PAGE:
Now, he's got at least four military units up to the north, basically laying siege to Venice, which was on a peninsula, sans actual siege units. I did not go to his capital straight-away, so even discounting my invasion was telegraphed a good five to ten turns ahead of time, he still had time to bring his forces back. Maybe even heal them up a little. As I took out my initial target (Sparta) he did nothing of the sort. I ended up taking his capital with nothing there to defend it because he was all about Venice. Again, I didn't even need siege units of my own. I just relied on my, now huge, tech advantage that had me running over his turf with Knights and Muskets.  (I couldn't build trebuchet's if I wanted to, since I lacked iron.) He did eventually pull units back as I moved north, but once his capital fell it was beyond too late. Once I had conquered all but two of his cities I took a peace deal so I could deal with unhappiness from all these new puppet states.

The third phase was just mop up. Alexander had no means to build enough units in ten turns to mount any kind of defense.

Ignoring my ability to build a big early tech lead despite not yet being familiar with all the new gameplay concepts, what really bugs me is that it seems clear the AI is incapable of moving to defend itself, even when it has the means to do so. This is not the kind of thing that can be justified by, "well, it's a new combat system."

Alexander focusing on a city state while he’s got hostile forces marching on Athens is just not acceptable. Also, just to be clear, I'm an experienced player, but not a particularly good one. And that’s an important distinction because you don’t have to be one of the savants at CivFanatics to badly exploit this game. You just need enough experience with the game to understand how the different mechanics work. That’s just a function of time.

Now, balancing that is a host of stuff I really like. The Social Policy system is really interesting, even if I do think I like the old Civics system a bit better. I *love* that cities can now defend themselves to some degree. AI aside, I love the new military model. It’s so much better than the stacks of doom model of previous Civs. I like how culture works. I think I like the new global Happiness model that essentially replaces stuff like corruption and healthiness, although I’m not convinced it’s well-balanced yet. (Others seem to think there’s a lot of ways to exploit happiness, but this is probably more a concern for players more skilled than I. Still, Firaxis may have oversimplified in relying on that mechanic to dictate empire growth.)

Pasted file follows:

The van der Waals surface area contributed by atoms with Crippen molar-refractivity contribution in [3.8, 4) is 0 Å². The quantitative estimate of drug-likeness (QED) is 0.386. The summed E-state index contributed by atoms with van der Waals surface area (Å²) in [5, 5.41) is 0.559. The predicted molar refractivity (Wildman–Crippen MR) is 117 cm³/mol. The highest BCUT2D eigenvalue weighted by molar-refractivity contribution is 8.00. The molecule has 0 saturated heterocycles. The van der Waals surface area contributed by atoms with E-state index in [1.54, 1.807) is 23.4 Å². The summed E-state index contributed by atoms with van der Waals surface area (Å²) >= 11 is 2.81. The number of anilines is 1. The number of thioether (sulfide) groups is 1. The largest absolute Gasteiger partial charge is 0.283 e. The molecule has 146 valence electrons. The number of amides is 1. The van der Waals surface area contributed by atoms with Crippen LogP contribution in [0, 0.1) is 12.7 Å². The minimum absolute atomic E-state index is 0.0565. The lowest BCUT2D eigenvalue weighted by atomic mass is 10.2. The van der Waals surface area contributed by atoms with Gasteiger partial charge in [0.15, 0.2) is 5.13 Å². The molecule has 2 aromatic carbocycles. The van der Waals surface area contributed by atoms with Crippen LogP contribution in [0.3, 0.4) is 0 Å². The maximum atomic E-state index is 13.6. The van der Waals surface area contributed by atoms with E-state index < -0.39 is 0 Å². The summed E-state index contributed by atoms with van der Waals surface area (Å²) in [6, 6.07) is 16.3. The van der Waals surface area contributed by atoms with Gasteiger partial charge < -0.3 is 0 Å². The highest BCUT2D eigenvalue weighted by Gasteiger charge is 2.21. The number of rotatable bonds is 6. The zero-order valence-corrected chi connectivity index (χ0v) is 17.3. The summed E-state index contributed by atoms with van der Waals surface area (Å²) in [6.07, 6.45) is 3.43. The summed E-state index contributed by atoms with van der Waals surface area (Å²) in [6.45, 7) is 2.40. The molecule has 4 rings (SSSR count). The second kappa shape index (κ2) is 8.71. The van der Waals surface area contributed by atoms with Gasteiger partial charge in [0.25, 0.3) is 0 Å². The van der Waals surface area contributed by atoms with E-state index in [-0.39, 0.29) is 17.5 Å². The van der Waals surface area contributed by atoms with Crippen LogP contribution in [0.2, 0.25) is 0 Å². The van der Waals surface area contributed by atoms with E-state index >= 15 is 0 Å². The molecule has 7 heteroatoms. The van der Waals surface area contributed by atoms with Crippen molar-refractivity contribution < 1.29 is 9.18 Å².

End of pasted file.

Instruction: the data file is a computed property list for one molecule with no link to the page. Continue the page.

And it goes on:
And also, to be fair, I did see the AI do some things that were, well, if not especially smart, certainly correct. Long after I vanquished Alexander, Napoleon came trolling from across the sea. He surrounded the city state of Stockholm with galleons (I think). I was not looking for war with France, but I also did not want to lose Stockholm as an ally. So, I exploited my giant tech lead by gifting Stockholm with a destroyer. As soon as that ship was in Stockholm’s port, Napoleon wasted no time in pulling back, rather than fight an uphill battle. That’s good. (Also, there’s a perverse thrill to be had from launching a torpedo attack from your sub on a nearby frigate. BOOM!)

I think the take home is ultimately that this game is a load of fun early on where you're just learning how it's evolved from CivIV (or learning it for the first time). Firaxis took a lot of chances and tried a lot of new things with this game and I respect that *a lot*. That said, long term, it really looks to me like Firaxis has a ton of work to do to get this game balanced and running the way it needs to. Their history says they will, but until they get a legit patch in the field, you should buy the game knowing that long term enjoyment from the gameplay is probably limited for the foreseeable future. (And by long term, I mean in the 40+ hour range. I put about 15 hours into my first game on a standard size map and game length and am far from tired of it. I can just see some of the writing on the wall.)

Yes, you can up the difficulty, but personally, I don’t enjoy the game as much when I know I’m getting beat just because the AI has ridiculous production and research advantages. I like to be challenged on a level, or only modestly tilted, playing field. That’s something I got from the previous games that it looks like I’m unlikely to get here. I’ve started a new game on King (5) and we’ll see how it goes. I hope to be proved wrong.